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The most famous source of ruby on the planet.

Due to Burma’s recent political instability and trade embargoes placed on the country, some of the world’s finest Sapphires, Rubies and Spinels are not available in some countries such as America.

Although some gems have funded conflict (especially Jade which has been mined under military rule and therefore Burmese Jade should be totally avoided), many of the gems being smuggled out of the country along its border with Thailand are by small artisanal miners, who are selling the gems to support their families during the country’s instability. The world’s finest Rubies come from Burma and with all the country’s recent traumas, with military rule and cyclones, if you can be sure of how the gems were mined and can trust your sources, and you can be sure some of your cash ends up directly in the pocket of those that need it most, then it surely adds even more beauty to the gems you acquire.

Although there are several areas in Burma where gems are unearthed, the most famous gem region in the country and possibly in the entire world is the Mogok Valley.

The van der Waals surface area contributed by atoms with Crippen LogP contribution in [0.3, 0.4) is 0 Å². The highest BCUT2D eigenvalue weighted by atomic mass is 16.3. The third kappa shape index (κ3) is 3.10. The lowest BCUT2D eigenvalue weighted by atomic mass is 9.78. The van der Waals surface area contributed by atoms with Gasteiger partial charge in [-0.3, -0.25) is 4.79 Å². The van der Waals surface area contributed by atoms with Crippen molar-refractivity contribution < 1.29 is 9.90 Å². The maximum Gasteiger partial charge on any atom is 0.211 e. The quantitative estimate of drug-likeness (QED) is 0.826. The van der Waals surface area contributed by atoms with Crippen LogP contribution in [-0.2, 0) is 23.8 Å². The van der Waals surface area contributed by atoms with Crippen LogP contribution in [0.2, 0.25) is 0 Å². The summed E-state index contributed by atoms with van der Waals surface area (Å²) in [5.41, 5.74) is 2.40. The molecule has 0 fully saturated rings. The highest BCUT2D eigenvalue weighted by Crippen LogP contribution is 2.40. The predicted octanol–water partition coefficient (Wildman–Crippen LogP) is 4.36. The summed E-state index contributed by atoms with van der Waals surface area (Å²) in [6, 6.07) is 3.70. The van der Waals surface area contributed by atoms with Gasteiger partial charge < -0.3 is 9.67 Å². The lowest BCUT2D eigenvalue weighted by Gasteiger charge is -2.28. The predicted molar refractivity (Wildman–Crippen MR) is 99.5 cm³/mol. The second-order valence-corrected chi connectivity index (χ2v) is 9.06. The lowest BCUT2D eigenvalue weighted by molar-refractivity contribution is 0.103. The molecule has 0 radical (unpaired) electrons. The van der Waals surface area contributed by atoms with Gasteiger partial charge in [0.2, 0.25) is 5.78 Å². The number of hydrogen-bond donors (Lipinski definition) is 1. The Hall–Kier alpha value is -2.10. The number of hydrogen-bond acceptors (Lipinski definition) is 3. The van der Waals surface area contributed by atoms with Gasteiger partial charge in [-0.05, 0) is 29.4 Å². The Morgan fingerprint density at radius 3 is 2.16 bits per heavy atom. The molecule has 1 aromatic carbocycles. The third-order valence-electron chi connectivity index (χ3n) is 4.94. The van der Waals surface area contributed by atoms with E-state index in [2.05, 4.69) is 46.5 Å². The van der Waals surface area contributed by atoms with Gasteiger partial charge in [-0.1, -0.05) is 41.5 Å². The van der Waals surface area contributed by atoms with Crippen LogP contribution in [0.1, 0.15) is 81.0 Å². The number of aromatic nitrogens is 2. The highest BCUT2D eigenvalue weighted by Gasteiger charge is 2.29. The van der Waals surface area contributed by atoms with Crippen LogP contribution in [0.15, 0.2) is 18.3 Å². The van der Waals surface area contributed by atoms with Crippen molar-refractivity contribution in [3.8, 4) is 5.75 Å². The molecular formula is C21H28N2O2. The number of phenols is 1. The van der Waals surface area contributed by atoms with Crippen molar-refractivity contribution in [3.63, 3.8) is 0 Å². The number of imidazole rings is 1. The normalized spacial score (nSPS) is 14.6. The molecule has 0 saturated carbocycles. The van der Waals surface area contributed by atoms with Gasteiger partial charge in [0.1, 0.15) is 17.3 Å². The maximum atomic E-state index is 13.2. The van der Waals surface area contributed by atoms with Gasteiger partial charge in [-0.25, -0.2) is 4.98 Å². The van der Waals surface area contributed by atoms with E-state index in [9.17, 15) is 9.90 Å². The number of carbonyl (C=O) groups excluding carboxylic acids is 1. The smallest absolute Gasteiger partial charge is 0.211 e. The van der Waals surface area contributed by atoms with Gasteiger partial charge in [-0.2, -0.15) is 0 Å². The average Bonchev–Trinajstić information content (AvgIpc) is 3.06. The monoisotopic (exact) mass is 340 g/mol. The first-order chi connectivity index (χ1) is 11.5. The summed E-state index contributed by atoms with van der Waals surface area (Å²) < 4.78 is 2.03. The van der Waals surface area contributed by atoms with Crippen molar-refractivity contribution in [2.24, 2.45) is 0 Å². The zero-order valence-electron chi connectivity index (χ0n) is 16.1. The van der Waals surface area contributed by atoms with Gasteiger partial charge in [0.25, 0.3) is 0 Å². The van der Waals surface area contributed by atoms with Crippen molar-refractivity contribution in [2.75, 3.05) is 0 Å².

Known by many in the trade as the “Valley of Rubies”, it is without doubt the most important source of Rubies in the world.

The valley stretches for some twenty miles and at its widest point it exceeds two miles. The Rubies from this area are world renowned for their truly deep, intense red colour. They lack the presence of iron found in Rubies from other locations and this leads to a stronger fluorescence and an extremely vivid saturation.

The next most significant source of fine Rubies in Burma is Mong Hsu; this region lies between the Mogok Valley and the border with Thailand. Rubies discovered here tend to feature a hue that is a purplish red.

Although not as famous as its Rubies, Burma is also the source of some of the world’s finest Sapphires, although unfortunately supply is incredibly limited. These tend to be of a very dark, intense, pure colour and are often referred to as “Royal Blue”. They normally have a hue of around 80 to 85% blue, with the remainder being made up of purple. Compared to Kashmir (the other benchmark for Sapphires), Burmese Sapphires have better transparency. For me the perfect Sapphire would be one that has the openness of colour of a Kashmir, combined with the diaphaneity of a Burmese Sapphire.

Similar to most gem mining communities, there is very little technology or mechanisation involved in the industry, with most of the mining taking place in alluvial deposits, using buckets, spades and sieves.

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A Burmese Ruby.